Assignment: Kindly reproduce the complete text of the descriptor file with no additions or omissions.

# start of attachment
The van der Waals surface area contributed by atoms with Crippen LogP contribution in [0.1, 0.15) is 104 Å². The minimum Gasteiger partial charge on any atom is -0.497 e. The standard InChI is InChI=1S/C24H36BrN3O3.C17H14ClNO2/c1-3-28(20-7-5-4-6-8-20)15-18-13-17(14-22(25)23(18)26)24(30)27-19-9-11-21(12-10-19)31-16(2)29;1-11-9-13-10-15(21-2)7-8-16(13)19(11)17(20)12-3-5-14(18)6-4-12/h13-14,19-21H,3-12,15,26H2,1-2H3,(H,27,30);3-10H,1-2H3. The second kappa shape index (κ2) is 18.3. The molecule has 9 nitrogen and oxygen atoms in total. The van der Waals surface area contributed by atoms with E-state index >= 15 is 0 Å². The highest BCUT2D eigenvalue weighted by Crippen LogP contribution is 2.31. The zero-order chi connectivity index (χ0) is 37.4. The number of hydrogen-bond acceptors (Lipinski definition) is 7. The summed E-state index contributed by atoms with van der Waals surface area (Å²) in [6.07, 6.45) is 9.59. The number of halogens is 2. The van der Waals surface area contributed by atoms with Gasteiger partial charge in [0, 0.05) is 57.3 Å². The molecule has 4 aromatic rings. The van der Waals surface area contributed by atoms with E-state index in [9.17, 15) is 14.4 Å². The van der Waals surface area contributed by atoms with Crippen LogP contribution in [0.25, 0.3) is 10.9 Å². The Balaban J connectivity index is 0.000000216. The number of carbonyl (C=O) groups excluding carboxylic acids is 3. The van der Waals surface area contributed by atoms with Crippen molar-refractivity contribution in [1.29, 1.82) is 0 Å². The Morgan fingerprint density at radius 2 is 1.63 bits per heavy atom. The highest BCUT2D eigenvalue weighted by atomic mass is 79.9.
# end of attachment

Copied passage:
The van der Waals surface area contributed by atoms with Crippen LogP contribution in [0.1, 0.15) is 104 Å². The minimum Gasteiger partial charge on any atom is -0.497 e. The standard InChI is InChI=1S/C24H36BrN3O3.C17H14ClNO2/c1-3-28(20-7-5-4-6-8-20)15-18-13-17(14-22(25)23(18)26)24(30)27-19-9-11-21(12-10-19)31-16(2)29;1-11-9-13-10-15(21-2)7-8-16(13)19(11)17(20)12-3-5-14(18)6-4-12/h13-14,19-21H,3-12,15,26H2,1-2H3,(H,27,30);3-10H,1-2H3. The second kappa shape index (κ2) is 18.3. The molecule has 9 nitrogen and oxygen atoms in total. The van der Waals surface area contributed by atoms with E-state index >= 15 is 0 Å². The highest BCUT2D eigenvalue weighted by Crippen LogP contribution is 2.31. The zero-order chi connectivity index (χ0) is 37.4. The number of hydrogen-bond acceptors (Lipinski definition) is 7. The summed E-state index contributed by atoms with van der Waals surface area (Å²) in [6.07, 6.45) is 9.59. The number of halogens is 2. The van der Waals surface area contributed by atoms with Gasteiger partial charge in [0, 0.05) is 57.3 Å². The molecule has 4 aromatic rings. The van der Waals surface area contributed by atoms with E-state index in [9.17, 15) is 14.4 Å². The van der Waals surface area contributed by atoms with Crippen LogP contribution in [0.25, 0.3) is 10.9 Å². The Balaban J connectivity index is 0.000000216. The number of carbonyl (C=O) groups excluding carboxylic acids is 3. The van der Waals surface area contributed by atoms with Crippen molar-refractivity contribution in [1.29, 1.82) is 0 Å². The Morgan fingerprint density at radius 2 is 1.63 bits per heavy atom. The highest BCUT2D eigenvalue weighted by atomic mass is 79.9.